• Growth control of the eukaryote cell: a systems biology study in yeast.
    Castrillo, Juan I.; Zeef, Leo A.; Hoyle, David C.; Zhang, Nianshu; Hayes, Andrew; Gardner, David C. J.; Cornell, Michael J.; Petty, June; Hakes, Luke; Wardleworth, Leanne; Rash, Bharat; Brown, Marie; Dunn, Warwick B.; Broadhurst, David; O'Donoghue, Kerry; Hester, Svenja S.; Dunkley, Tom P. J.; Hart, Sarah R.; Swainston, Neil; Li, Peter // Journal of Biology; 2007, Vol. 6, p4.1 

    Background: Cell growth underlies many key cellular and developmental processes, yet a limited number of studies have been carried out on cell-growth regulation. Comprehensive studies at the transcriptional, proteomic and metabolic levels under defined controlled conditions are currently...

  • Dynamic rerouting of the carbohydrate flux is key to counteracting oxidative stress.
    Ralser, Markus; Wamelink, Mirjam M.; Kowald, Axel; Birgit Gerisch; Heeren, Gino; Struys, Eduard A.; Klipp, Edda; Jakobs, Cornelis; Breitenbach, Michael; Lehrach, Hans; Krobitsch, Sylvia // Journal of Biology; 2007, Vol. 6, p10.1 

    Background: Eukaryotic cells have evolved various response mechanisms to counteract the deleterious consequences of oxidative stress. Among these processes, metabolic alterations seem to play an important role. Results: We recently discovered that yeast cells with reduced activity of the key...

  • Pleiotropic Effects of a Mitochondrial-Nuclear Incompatibility Depend upon the Accelerating Effect of Temperature in Drosophila.
    Hoekstra, Luke A.; Siddiq, Mohammad A.; Montooth, Kristi L. // Genetics; Nov2013, Vol. 195 Issue 3, p1129 

    Interactions between mitochondrial and nuclear gene products that underlie eukaryotic energy metabolism can cause the fitness effects of mutations in one genome to be conditional on variation in the other genome. In ectotherms, the effects of these interactions are likely to depend upon the...

  • Nuclear RNAi Contributes to the Silencing of Off-Target Genes and Repetitive Sequences in Caenorhabditis elegans.
    Xufei Zhou; Fei Xu; Hui Mao; Jiaojiao Ji; Meng Yin; Xuezhu Feng; Shouhong Guang // Genetics; May2014, Vol. 197 Issue 1, p121 

    Small RNAs recognize, bind, and regulate other complementary cellular RNAs. The introduction of small RNAs to eukaryotic cells frequently results in unintended silencing of related, but not identical, RNAs: a process termed off-target gene silencing. Off-target gene silencing is one of the major...

  • How do trypanosomes change gene expression in response to the environment?
    Schwede, Angela; Kramer, Susanne; Carrington, Mark // Protoplasma; Apr2012, Vol. 249 Issue 2, p223 

    All organisms are able to modulate gene expression in response to internal and external stimuli. Trypanosomes represent a group that diverged early during the radiation of eukaryotes and do not utilise regulated initiation of transcription by RNA polymerase II. Here, the mechanisms present in...

  • DNA topology and transcription.
    Kouzine, Fedor; Levens, David; Baranello, Laura // Nucleus (1949-1034); May/Jun2014, Vol. 5 Issue 3, p1 

    The article presents evidence-based approaches to understanding the role of DNA topology in genetic transcriptional regulations and eukaryotic cell dynamics. Topics discussed include topological domains of DNA during cellular processes, the disruption of a repressive chromatin and initiation by...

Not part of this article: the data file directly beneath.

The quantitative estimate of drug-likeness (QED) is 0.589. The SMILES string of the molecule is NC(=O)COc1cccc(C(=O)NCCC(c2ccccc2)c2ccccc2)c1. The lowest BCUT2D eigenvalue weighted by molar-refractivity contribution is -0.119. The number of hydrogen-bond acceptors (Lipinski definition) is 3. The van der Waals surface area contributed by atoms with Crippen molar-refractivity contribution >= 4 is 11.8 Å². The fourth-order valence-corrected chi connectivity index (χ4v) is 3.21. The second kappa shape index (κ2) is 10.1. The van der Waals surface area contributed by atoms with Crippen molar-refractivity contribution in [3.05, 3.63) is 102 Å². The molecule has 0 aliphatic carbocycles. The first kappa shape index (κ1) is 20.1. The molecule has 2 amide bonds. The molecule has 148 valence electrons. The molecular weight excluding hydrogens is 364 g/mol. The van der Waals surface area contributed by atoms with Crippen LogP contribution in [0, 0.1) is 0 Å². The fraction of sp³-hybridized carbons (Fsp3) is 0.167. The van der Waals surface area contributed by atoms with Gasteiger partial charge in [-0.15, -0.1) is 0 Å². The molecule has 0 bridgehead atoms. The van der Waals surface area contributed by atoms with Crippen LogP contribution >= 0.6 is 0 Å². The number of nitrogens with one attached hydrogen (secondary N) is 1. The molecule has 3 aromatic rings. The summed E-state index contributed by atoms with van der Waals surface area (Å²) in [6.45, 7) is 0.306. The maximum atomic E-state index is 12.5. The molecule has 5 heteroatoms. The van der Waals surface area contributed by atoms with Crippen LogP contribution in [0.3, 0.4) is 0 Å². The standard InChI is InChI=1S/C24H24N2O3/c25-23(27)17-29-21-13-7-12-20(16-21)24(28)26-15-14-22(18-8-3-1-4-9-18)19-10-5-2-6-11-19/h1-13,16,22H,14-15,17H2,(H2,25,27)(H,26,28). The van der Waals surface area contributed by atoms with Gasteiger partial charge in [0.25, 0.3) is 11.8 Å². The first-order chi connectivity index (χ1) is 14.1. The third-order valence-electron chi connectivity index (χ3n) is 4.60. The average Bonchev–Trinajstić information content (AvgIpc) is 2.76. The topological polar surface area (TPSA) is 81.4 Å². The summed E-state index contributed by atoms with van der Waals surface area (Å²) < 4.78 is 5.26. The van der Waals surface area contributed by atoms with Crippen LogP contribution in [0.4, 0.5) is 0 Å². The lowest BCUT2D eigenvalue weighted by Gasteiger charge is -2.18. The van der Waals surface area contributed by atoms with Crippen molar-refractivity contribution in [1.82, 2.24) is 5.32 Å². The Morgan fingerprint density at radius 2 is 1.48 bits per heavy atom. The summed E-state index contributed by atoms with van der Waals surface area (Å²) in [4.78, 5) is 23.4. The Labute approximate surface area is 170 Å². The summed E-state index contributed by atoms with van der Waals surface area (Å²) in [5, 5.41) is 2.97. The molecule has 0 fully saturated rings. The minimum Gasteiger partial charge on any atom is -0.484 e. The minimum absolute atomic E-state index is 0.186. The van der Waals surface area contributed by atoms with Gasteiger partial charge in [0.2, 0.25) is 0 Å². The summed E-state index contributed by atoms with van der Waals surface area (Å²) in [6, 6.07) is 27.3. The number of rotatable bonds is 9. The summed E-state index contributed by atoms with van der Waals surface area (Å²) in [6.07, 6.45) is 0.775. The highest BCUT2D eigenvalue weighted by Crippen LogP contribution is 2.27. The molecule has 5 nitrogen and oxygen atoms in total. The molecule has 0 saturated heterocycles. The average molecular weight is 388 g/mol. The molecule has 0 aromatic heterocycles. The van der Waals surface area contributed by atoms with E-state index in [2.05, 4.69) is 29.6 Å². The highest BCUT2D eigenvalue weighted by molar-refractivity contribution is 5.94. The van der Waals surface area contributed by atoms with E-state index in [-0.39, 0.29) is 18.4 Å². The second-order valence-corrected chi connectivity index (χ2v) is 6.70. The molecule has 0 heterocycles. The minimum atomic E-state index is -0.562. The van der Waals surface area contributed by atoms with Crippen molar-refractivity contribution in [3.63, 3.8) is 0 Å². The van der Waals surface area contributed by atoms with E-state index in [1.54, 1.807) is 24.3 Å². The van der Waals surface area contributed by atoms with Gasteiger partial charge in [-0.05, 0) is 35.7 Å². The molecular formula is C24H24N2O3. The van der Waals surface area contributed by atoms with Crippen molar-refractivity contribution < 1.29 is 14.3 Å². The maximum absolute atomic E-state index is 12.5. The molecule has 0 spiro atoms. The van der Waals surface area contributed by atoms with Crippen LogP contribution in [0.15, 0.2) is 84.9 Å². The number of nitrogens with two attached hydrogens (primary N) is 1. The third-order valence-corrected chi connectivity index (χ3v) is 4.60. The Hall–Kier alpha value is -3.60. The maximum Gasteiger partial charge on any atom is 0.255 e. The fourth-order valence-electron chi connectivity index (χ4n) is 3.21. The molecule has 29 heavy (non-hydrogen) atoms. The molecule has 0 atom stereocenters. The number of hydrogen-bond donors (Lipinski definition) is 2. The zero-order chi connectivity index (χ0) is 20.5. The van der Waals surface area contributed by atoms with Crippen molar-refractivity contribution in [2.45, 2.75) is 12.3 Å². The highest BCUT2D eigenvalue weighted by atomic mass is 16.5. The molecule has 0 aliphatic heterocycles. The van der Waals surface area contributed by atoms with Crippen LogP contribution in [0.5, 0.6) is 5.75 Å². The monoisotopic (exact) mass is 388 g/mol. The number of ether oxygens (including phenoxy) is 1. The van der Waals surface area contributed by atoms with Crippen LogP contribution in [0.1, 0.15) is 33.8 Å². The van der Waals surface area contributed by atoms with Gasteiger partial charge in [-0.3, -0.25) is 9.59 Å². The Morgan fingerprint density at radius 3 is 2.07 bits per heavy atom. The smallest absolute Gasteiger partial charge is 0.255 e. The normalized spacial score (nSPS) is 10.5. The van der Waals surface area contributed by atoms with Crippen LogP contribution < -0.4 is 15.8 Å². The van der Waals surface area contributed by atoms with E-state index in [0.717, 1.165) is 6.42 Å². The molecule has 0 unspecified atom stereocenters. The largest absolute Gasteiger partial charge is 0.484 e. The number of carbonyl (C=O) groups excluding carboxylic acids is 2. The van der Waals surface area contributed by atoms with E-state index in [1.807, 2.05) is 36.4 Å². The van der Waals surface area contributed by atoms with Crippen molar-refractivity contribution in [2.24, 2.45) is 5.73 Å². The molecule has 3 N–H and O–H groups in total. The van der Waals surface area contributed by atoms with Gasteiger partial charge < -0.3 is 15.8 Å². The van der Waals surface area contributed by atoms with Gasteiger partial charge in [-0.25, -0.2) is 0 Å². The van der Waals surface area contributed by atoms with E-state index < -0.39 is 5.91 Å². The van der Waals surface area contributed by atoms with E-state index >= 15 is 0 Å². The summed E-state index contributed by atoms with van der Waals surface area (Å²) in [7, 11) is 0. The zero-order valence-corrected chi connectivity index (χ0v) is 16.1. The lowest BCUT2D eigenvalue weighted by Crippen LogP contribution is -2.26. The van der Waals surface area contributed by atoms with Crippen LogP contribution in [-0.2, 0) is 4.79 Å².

• RNA Polymerase II transcription elongation and Pol II CTD Ser2 phosphorylation.
    Bowman, Elizabeth A.; Kelly, William G. // Nucleus (1949-1034); May/Jun2014, Vol. 5 Issue 3, p1 

    The transition between initiation and productive elongation during rNa Polymerase II (Pol II) transcription is a well-appreciated point of regulation across many eukaryotes. elongating Pol II is modified by phosphorylation of serine 2 (Ser2) on its carboxy terminal domain (CTD) by two kinases,...

  • Fission Yeast Cells Undergo Nuclear Division in the Absence of Spindle Microtubules.
    Castagnetti, Stefania; Oliferenko, Snezhana; Nurse, Paul // PLoS Biology; Oct2010, Vol. 8 Issue 10, p1 

    Mitosis in eukaryotic cells employs spindle microtubules to drive accurate chromosome segregation at cell division. Cells lacking spindle microtubules arrest in mitosis due to a spindle checkpoint that delays mitotic progression until all chromosomes have achieved stable bipolar attachment to...

  • The effects of heavy meteorite bombardment on the early evolution - The emergence of the three Domains of life.
    Gogarten-Boekels, Maria; Hilario, Elena; Gogarten, J. // Origins of Life & Evolution of the Biosphere; 1995, Vol. 25 Issue 1-3, p251 

    A characteristic of many molecular phylogenies is that the three domains of life (Bacteria, Archaea, Eucarya) are clearly separated from each other. The analyses of ancient duplicated genes suggest that the last common ancestor of all presently known life forms already had been a sophisticated...

  • Lysosome positioning coordinates mTORC1 activity and autophagy.
    Poüs, Christian; Codogno, Patrice // Nature Cell Biology; Apr2011, Vol. 13 Issue 4, p342 

    Under nutrient-rich conditions, the nutrient-sensitive kinase mTOR (mammalian target of rapamycin) is recruited to the surface of lysosomes where it becomes activated and can promote cell growth and inhibit autophagy. In contrast, mTOR is inhibited in nutrient-poor conditions, leading to the...